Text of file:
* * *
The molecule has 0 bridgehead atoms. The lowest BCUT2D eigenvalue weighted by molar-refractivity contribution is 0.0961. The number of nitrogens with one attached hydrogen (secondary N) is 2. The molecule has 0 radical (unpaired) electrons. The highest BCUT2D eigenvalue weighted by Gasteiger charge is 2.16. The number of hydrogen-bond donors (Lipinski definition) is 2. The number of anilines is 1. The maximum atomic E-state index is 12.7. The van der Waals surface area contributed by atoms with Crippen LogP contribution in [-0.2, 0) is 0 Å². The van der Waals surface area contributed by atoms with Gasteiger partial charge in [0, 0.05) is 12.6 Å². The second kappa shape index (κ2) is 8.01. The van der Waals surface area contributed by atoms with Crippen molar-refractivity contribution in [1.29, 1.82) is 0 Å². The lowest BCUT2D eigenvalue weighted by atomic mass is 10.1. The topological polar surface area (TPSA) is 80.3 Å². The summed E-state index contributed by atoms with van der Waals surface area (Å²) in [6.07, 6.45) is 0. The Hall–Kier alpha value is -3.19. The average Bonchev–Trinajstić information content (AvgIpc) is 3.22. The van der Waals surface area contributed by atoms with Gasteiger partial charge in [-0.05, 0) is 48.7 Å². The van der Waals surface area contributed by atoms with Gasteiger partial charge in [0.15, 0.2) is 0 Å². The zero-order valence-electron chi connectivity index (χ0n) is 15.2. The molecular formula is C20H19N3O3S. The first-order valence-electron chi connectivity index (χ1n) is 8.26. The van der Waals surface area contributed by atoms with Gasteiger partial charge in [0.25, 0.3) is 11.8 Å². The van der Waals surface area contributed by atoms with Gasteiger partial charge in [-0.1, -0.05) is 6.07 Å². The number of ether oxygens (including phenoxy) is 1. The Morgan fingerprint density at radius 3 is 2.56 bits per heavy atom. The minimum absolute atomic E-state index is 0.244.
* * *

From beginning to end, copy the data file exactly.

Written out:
The molecule has 0 bridgehead atoms. The lowest BCUT2D eigenvalue weighted by molar-refractivity contribution is 0.0961. The number of nitrogens with one attached hydrogen (secondary N) is 2. The molecule has 0 radical (unpaired) electrons. The highest BCUT2D eigenvalue weighted by Gasteiger charge is 2.16. The number of hydrogen-bond donors (Lipinski definition) is 2. The number of anilines is 1. The maximum atomic E-state index is 12.7. The van der Waals surface area contributed by atoms with Crippen LogP contribution in [-0.2, 0) is 0 Å². The van der Waals surface area contributed by atoms with Gasteiger partial charge in [0, 0.05) is 12.6 Å². The second kappa shape index (κ2) is 8.01. The van der Waals surface area contributed by atoms with Crippen molar-refractivity contribution in [1.29, 1.82) is 0 Å². The lowest BCUT2D eigenvalue weighted by atomic mass is 10.1. The topological polar surface area (TPSA) is 80.3 Å². The summed E-state index contributed by atoms with van der Waals surface area (Å²) in [6.07, 6.45) is 0. The Hall–Kier alpha value is -3.19. The average Bonchev–Trinajstić information content (AvgIpc) is 3.22. The van der Waals surface area contributed by atoms with Gasteiger partial charge in [-0.05, 0) is 48.7 Å². The van der Waals surface area contributed by atoms with Gasteiger partial charge in [0.15, 0.2) is 0 Å². The zero-order valence-electron chi connectivity index (χ0n) is 15.2. The molecular formula is C20H19N3O3S. The first-order valence-electron chi connectivity index (χ1n) is 8.26. The van der Waals surface area contributed by atoms with Gasteiger partial charge in [0.25, 0.3) is 11.8 Å². The van der Waals surface area contributed by atoms with Gasteiger partial charge in [-0.1, -0.05) is 6.07 Å². The number of ether oxygens (including phenoxy) is 1. The Morgan fingerprint density at radius 3 is 2.56 bits per heavy atom. The minimum absolute atomic E-state index is 0.244.